The following “advice” if you want to call it that are purely my opinions and are what have worked for me over the last seven months. It doesn’t mean that it won’t work for you, but I’m just telling you this now, because I don’t want you moaning to me by saying “I did exactly what you said to do in your silly thread and I sold jack” Ok, so take any advice given with a pinch of salt and take responsibility for you own actions.
It is 3:47am, October 7th 2016 and I can’t sleep. This happens to me a lot. It is not insomnia, in the traditional sense of the term, but is because I have stuff bouncing around my noggin that won’t let me get the beauty sleep that I very much need. I’m fugly at the best of times…
I can’t sleep because a buddy of mine on the MillarWorld forum asked me a couple of questions about how I have managed to sell as 1,100 in under seven months.
So, thanks @stuartdn86, you are a dick an because of you I can’t sleep.
You wanted a Small press 101, well you have got it mister…
Only teasing, Stu, a few people have approached me in private about how I am doing what I am.
Rather than having to answer the same question over and over again, I thought, well if I just tell you my experience over the last seven months and the things I have learned then maybe it might help answer the questions you might have. If not, this has been a waste of my time and I could have got some decent kip…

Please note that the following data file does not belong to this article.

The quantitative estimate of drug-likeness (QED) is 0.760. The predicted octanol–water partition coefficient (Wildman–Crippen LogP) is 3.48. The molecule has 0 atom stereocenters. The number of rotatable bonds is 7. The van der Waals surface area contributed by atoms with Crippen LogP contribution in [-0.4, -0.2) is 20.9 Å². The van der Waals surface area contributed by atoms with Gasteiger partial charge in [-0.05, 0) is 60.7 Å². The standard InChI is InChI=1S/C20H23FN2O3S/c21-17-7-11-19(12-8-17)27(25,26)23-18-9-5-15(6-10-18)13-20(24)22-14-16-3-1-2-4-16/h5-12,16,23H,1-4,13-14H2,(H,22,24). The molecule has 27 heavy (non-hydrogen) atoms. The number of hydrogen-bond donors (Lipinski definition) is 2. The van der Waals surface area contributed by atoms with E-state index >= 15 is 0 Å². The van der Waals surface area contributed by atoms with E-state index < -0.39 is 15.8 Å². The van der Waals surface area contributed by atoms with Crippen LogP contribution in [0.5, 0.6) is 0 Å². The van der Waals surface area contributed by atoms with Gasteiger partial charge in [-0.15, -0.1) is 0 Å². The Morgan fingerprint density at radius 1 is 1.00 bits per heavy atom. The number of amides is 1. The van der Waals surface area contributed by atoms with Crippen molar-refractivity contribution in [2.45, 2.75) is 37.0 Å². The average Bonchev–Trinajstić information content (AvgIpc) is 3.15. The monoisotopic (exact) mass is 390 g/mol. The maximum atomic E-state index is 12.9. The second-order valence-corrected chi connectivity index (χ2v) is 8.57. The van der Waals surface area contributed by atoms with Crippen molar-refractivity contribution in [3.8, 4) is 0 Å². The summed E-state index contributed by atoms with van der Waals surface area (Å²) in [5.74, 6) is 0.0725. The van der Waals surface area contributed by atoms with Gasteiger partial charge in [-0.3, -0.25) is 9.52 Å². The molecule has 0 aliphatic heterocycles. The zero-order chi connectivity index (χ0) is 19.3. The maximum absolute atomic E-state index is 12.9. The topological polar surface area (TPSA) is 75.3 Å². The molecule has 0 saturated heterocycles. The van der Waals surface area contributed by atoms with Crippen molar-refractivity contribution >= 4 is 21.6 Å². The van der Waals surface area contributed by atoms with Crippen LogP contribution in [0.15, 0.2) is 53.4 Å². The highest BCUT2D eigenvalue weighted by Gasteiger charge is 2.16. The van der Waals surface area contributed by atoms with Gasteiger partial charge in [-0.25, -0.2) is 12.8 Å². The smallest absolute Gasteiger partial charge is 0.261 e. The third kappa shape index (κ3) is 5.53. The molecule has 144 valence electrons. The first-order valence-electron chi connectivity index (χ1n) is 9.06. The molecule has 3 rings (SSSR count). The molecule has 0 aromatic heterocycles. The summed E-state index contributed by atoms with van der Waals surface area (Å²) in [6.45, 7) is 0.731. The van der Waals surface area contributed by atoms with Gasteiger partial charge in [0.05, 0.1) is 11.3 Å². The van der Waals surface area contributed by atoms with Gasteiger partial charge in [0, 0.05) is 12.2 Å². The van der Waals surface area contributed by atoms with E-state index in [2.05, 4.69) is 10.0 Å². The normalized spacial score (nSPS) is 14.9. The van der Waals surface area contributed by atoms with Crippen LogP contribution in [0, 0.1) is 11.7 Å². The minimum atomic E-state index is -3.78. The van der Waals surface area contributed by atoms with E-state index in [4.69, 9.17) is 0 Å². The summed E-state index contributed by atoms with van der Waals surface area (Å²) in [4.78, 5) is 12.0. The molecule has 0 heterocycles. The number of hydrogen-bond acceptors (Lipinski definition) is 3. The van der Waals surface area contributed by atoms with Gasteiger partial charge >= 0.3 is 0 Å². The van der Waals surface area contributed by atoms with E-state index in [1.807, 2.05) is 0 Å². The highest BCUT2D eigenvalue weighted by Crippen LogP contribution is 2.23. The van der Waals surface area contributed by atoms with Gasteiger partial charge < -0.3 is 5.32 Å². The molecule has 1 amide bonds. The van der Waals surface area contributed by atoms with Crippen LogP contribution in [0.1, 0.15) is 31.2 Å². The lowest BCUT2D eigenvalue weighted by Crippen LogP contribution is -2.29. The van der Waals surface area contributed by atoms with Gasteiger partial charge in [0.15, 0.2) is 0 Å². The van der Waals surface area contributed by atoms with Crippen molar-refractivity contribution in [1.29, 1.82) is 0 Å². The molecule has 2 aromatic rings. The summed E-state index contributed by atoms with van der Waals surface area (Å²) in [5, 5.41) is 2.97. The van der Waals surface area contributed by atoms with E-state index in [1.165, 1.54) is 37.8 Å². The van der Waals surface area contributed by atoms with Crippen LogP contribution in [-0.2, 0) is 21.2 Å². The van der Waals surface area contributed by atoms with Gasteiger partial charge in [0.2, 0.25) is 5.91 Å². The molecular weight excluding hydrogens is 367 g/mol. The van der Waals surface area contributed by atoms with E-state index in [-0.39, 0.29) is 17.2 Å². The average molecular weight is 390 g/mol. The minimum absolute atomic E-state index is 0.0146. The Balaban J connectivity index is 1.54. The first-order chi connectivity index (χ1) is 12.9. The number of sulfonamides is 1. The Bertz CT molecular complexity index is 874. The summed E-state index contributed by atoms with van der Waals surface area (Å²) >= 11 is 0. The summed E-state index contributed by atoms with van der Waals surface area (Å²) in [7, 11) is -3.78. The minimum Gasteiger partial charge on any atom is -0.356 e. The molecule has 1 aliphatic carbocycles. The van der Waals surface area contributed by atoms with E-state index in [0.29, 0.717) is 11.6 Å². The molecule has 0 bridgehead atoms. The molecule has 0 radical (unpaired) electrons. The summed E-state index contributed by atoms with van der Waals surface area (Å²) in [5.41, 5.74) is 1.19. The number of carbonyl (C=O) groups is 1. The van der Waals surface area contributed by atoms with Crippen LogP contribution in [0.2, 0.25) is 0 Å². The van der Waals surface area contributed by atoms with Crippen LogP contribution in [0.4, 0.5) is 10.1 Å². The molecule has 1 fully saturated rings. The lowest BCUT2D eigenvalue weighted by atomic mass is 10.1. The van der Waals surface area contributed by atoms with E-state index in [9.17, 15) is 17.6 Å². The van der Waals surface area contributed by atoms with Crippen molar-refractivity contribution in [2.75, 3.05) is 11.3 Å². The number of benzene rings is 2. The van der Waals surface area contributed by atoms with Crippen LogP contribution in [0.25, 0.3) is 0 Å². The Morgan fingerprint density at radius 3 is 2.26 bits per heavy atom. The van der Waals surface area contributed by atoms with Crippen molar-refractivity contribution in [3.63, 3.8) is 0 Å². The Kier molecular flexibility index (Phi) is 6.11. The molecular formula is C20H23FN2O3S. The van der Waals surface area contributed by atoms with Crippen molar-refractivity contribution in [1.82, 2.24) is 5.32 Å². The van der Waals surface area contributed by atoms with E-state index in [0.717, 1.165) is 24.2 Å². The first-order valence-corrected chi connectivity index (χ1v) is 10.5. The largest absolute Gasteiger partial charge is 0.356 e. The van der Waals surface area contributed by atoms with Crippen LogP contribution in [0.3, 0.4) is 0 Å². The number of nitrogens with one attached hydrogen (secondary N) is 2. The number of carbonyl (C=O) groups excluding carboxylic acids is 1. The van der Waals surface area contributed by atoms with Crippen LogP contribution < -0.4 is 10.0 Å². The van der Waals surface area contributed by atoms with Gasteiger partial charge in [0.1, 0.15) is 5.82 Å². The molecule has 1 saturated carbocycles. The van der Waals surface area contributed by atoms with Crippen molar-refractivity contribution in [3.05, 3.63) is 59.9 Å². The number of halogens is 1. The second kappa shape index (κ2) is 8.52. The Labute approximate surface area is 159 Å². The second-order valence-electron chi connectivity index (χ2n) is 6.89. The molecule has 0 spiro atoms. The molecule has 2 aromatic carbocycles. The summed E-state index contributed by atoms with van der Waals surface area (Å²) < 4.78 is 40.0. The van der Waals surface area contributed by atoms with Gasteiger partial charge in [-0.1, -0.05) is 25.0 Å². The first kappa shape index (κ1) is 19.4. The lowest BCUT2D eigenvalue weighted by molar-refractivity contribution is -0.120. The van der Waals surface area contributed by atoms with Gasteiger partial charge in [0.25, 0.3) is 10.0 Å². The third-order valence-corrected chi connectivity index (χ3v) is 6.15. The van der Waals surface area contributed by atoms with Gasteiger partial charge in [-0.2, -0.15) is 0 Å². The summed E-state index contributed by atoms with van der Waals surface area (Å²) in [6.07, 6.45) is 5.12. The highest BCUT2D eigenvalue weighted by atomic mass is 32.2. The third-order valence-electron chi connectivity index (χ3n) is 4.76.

I has been a mental year for me so far, I managed to produce seven individual issues of the comics that I write, and print them. I did my first ever comic con in May and at that event alone I sold 212 comics. Which by all accounts is a pretty decent number. At the time I had no idea because I had nothing to compare it too. But since then thanks to my amazing friends on here, followers on Twitter and some local comic shops, that number has grown and GROWN…so this is what I did.
Where to start:
So, you have finished your first comic, you’ve submitted it to the usual publishers aaaaaaaaand you’ve been rejected.
Welcome to the club.
If you take away one lesson from this incoherent ramble of mine, let it be this:
IT’S BUSINESS, IT’S NOT PERSONAL!
Just because a publisher does not want your comic, doesn’t mean it’s bad, your artist can’t draw feet or you don’t know the difference between your & you’re.
It just means it is not for them.
A publisher knows what their customers (local comic shops) order in bulk. So, if a publisher thinks they won’t get the orders they need to make a tidy profit from your comic, they’ll pass.
Unless you are a complete dick and are annoying the crap out of them emailing every couple of hours asking “So, have you read it yet, pretty good, yeah?”